The Rolling Stones, Merle Haggard

The conventional wisdom on A Bigger Bang is that it finds the Rolling Stones getting back in touch with their scrappy band-in-a-room roots, that they're once again making the kind of no-frills rock that originally seduced the world while the Beatles were busy charming parents and variety-show hosts. But this so-called refocusing isn't actually what makes Bang worth hearing. Sure, it's a kick to hear Mick and Keef get down and dirty in short, sharp numbers like "Rough Justice" and "Let Me Down Slow," which rock harder than plenty of stuff by such Stones acolytes as Jet or the Datsuns. But as committed to tape by grizzled studio pro Don Was, roots-rock don Jack Joseph Puig and reformed alt-noisenik Dave Sardy, Bang is just as shiny and produced as anything from the Stones' disco era (revisited on Bang in the excellently pervy "Rain Fall Down"). The notion that Bang is a lo-fi Stones record because it's got loud guitars is more than naïve; it misses the point of the Stones' existence at this late date, which, honestly, is just high-priced spectacle. If A Bigger Bang--and the elaborately staged live show that hits Dallas this week--convinces us that the Stones have gotten back to where they once belonged, that just shows how good they still are at fooling us.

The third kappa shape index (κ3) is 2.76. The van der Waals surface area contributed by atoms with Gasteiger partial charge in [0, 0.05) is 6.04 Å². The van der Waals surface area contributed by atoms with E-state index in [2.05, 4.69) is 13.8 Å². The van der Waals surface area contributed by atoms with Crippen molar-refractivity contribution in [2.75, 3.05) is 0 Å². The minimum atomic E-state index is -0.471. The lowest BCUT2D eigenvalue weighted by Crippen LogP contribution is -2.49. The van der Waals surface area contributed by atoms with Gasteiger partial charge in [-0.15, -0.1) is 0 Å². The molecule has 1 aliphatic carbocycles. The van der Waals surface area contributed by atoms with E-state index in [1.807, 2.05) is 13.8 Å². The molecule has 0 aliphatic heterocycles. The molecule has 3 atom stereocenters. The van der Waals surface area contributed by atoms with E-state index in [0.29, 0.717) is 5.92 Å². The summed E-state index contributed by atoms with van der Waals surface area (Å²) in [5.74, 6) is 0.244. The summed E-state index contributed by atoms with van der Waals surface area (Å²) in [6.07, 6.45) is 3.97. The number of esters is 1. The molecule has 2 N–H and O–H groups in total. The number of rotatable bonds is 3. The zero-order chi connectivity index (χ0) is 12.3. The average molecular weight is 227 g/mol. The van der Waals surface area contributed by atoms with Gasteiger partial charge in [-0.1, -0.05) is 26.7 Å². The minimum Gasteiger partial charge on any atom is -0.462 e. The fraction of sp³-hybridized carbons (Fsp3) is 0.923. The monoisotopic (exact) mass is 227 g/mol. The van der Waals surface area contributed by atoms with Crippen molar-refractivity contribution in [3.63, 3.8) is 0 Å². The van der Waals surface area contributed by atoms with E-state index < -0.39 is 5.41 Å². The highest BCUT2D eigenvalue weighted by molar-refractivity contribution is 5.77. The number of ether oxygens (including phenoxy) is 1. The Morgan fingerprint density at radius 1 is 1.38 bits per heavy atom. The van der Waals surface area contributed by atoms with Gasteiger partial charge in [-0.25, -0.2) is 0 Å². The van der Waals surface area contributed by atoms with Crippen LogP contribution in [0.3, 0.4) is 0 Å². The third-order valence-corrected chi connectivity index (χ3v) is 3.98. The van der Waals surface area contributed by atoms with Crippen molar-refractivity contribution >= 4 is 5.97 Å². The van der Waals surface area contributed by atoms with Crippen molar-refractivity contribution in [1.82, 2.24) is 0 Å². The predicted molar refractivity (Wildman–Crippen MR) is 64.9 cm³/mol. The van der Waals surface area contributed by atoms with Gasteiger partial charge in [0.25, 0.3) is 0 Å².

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Mikael Wood